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Robert O’Donoghue, Sep 20, 2007
Few cases in the annals of antitrust law have provoked as much reaction and interest as the various Microsoft proceedings, which have now continued in the United States (U.S.), the European Union (EU), and elsewhere for over a decade. Reasons for the inordinate level of interest are fairly obvious. First, Microsoft itself, as a company, has long incited strong opinions and passions. Proceedings outside the United States also had the added feature that Microsoft is a company of U.S. origin, prompting trade protection accusations. Second, the affected technology markets are complex, and of obvious major importance to producers and consumers alike, given the ubiquity of personal computers (PCs) and related software. Enforcement agencies continue to struggle to develop clear standards, as well as consistent, useful enforcement action with respect to technology markets. Finally, the principal legal issues in the various Microsoft proceedings “the extent to which a single firm can be compelled to deal with third parties and the limits on its ability to bundle separate products” are arguably the most controversial issues in antitrust law at the moment.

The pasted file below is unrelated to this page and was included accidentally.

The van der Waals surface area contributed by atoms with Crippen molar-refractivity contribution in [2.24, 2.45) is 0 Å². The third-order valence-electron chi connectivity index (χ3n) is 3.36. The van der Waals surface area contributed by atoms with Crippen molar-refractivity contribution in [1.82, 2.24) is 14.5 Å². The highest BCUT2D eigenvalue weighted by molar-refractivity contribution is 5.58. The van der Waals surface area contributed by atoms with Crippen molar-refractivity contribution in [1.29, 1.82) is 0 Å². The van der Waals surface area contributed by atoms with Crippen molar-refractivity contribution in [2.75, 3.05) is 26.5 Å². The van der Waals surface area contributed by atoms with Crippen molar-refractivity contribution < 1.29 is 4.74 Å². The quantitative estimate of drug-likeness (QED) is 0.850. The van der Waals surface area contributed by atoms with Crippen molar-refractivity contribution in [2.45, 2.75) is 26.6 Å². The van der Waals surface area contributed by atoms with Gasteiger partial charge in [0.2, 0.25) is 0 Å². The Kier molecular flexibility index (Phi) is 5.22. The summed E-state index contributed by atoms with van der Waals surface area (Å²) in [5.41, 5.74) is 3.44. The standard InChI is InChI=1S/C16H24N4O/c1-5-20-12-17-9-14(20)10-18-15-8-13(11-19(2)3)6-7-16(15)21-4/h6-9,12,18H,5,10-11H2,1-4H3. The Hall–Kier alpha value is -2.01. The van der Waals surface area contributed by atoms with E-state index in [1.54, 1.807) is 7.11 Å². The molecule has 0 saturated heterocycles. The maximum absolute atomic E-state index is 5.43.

Not surprisingly, therefore, the Court of First Instance (CFI) judgment in the appeal against the 2004 Commission decision fining Microsoft almost 500 million for unlawful refusal to deal and bundling practices was eagerly anticipated.